The Trial of Frankenstein's Creature

State Standards

  • 12.4 Students analyze the unique roles and responsibilities of the three branches of government as established by the U.S. Constitution.
    • 5. Discuss Article III of the Constitution as it relates to judicial power, including the length of terms of judges and the jurisdiction of the Supreme Court.

Project Summary

In a project concurrent to our reading of Mary Shelley’s Frankenstein, our American Democracy class pressed charges against Frankenstein’s creation for the heinous murders he committed. The mock court proceedings taught us how the American judicial system worked and how justice was administered. The majority of the proceedings occurred in the classroom on the day of the “trial.” Our class charged the creature with three counts of first-degree murder. Through deductive reasoning and interrogational questioning of witnesses and the suspect, Max French and I, as council for the people/state, were able to ascertain that the creature was indeed a sentient being that committed murder knowing full well his actions were morally and legally wrong. The jury acted on this information and convicted the creature on every charge.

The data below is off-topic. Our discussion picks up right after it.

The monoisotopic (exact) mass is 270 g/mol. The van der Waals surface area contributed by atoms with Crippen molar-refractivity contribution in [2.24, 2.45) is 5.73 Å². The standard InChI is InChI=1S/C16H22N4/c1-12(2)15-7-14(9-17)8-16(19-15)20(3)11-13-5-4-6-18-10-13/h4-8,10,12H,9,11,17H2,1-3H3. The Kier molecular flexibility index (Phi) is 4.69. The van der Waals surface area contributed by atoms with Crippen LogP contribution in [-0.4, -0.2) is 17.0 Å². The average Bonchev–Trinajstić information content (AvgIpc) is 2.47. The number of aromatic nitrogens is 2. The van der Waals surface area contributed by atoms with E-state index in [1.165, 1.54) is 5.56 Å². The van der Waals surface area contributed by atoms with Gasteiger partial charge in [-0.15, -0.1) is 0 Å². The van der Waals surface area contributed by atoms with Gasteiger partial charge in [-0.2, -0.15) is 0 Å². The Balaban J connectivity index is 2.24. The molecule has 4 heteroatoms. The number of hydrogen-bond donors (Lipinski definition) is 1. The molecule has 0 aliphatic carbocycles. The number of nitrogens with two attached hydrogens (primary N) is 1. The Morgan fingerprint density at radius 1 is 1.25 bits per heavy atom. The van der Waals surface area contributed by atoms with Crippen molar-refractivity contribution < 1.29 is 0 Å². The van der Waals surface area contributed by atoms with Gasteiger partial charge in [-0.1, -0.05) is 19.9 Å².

What I Learned

This project was extremely interesting because it coincided with my own personal experiences with legal conflicts. The project gave me an opportunity to learn a few, new legal terms I was unfamiliar with, but largely only reinforced what I already knew from helping my family’s company represent itself in federal court.

The Project